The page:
only retained a small church within the city, from which Euzoïus had not ejected him, on account of his personal respect for him. But Meletius assembled his adherents without the gates of the city. It was under these circumstances that Eusebius left Antioch at that time. When Lucifer understood that his ordination of Paul was not approved of by Eusebius, regarding it as an insult, he became highly incensed; and not only separated himself from communion with him, but also began, in a contentious spirit, to condemn what had been determined by the Synod. These things occurring at a season of grievous disorder, alienated many from the church; for many attached themselves to Lucifer, and thus a distinct sect arose under the name of Luciferians.'  Nevertheless Lucifer was unable to give full expression to his anger, inasmuch as he had pledged himself by his deacon to assent to whatever should be decided on by the Synod. Wherefore he adhered to the tenets of the church, and returned to Sardinia to his own see: but such as at first identified themselves with his quarrel, still continue separate from the church. Eusebius, on the other hand, traveling throughout the Eastern provinces like a good physician, completely restored those who were weak in the faith, instructing and establishing them in ecclesiastical principles. After this he passed over to Illyricum, and thence to Italy, where he pursued a similar course.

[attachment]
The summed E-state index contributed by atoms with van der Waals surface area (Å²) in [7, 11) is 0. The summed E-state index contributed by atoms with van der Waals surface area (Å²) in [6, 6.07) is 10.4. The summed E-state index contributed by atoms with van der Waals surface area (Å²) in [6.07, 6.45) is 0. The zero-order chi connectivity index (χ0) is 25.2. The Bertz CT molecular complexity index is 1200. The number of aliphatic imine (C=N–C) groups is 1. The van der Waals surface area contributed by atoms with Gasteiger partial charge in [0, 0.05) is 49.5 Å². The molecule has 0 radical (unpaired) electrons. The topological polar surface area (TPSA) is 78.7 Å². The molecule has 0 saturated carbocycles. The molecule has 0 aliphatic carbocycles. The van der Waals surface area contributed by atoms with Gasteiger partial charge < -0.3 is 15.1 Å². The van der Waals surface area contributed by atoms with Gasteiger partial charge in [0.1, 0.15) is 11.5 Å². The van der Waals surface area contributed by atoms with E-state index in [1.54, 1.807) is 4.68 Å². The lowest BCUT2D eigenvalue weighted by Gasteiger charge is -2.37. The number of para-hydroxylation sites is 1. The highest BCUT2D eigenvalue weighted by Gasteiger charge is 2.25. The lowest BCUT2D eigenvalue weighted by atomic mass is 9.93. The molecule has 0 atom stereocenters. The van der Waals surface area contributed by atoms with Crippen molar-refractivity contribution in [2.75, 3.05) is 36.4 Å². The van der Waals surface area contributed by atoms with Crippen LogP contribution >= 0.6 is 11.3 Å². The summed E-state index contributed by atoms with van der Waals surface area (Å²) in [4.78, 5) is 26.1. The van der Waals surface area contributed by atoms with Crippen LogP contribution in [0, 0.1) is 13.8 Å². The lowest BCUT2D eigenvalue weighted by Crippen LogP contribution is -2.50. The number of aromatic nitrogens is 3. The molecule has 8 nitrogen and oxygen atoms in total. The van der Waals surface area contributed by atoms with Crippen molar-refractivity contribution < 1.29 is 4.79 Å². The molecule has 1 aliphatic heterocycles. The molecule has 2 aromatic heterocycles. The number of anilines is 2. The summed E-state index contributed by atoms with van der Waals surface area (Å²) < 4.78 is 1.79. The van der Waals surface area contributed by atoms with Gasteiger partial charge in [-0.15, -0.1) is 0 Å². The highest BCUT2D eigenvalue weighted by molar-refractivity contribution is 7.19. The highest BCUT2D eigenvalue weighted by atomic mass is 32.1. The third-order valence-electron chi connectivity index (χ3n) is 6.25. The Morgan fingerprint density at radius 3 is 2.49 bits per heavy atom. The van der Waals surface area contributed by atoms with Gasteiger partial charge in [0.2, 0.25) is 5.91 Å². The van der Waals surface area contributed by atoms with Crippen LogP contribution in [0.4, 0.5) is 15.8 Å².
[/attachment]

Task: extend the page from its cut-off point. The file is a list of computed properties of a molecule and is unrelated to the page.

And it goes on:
V. 5.  Cf. Sozom. III. 15, and V. 12.
 Cf. Sozom. III. 15, and V. 12.